Prodigal Father is narrated by Patience Montgomery. She is a woman who had married into an east-coast, Polish-Italian family but longs to be reunited with her not-so-traditional west-coast relatives. She misses the siblings who can hardly comprehend the stark generational differences that Patience has found in the New York City-metro area, where eastern Europe's Old World culture still lives and thrives.
The culture clash Patience had observed had only been a conversation piece until it stared her right in the face, with the passing of her mother-in-law, Rita. Struggling to pick up the pieces left behind by his wife, the father-in-law of our narrator becomes less interested in coping than in pointing the finger of blame toward those who had tried to surround him with their love, as he first began to grieve.
The more he blames, the more Patience's father-in-law alienates those around him. Having lost his mooring, the erratic patriarch creates fatal divisions in the family until his self-centered behavior is suddenly understood. The explanation satisfies some, but not others, sheds some light, but not much, on the head of the family who had once been respected, but had now descended into something far less than a father.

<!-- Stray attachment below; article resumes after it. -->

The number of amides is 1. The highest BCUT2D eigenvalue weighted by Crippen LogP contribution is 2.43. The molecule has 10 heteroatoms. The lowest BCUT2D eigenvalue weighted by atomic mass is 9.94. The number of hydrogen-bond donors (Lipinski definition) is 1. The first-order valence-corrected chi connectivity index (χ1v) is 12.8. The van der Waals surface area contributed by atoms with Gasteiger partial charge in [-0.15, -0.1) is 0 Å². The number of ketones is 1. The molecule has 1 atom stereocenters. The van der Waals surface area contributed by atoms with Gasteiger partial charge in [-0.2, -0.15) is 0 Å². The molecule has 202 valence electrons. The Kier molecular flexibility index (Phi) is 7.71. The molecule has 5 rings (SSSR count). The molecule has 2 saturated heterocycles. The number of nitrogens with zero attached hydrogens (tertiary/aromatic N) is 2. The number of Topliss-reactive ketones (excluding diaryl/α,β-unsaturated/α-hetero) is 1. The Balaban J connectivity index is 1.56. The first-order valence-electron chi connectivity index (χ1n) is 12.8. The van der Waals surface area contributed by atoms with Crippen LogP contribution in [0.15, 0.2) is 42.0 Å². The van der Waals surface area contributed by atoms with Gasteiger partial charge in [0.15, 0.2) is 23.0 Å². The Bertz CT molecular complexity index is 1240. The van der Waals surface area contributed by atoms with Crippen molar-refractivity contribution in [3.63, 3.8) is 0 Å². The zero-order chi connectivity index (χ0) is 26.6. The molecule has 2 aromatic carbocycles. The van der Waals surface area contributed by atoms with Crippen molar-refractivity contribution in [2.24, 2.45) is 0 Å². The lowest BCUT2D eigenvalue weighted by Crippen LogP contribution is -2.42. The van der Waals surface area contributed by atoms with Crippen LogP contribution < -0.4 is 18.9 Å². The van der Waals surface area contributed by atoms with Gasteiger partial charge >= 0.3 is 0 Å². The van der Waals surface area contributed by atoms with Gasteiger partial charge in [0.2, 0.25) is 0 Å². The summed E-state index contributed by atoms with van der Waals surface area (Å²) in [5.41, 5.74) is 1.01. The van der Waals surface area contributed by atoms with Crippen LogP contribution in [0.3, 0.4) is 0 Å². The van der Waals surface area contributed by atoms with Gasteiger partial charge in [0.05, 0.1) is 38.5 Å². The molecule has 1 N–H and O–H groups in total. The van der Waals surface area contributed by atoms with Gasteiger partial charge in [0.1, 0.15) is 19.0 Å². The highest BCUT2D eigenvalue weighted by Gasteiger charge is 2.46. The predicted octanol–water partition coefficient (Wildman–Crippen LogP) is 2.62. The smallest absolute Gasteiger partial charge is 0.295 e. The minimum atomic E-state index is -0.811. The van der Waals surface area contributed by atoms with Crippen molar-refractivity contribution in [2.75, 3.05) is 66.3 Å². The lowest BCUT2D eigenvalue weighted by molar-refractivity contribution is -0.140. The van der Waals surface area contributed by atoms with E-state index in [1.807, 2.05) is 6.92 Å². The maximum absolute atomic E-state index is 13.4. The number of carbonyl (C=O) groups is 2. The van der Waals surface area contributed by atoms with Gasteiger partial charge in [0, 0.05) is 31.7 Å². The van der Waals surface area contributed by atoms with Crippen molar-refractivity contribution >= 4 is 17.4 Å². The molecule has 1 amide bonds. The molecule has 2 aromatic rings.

The hero of the story is the nurse in the family. She withstands every onslaught from the man who had once accompanied her on piano, as she sang to his playing, during regular family occasions. Her inner strength is elusive, yet intriguing, to our narrator. She wants some of what her sister-in-law exhibits but struggles with how to ask about it. Patience heads back to her California home wondering if she'll ever learn what, or who, had helped get Cheryl through the many strange days brought on by her husband's prodigal father.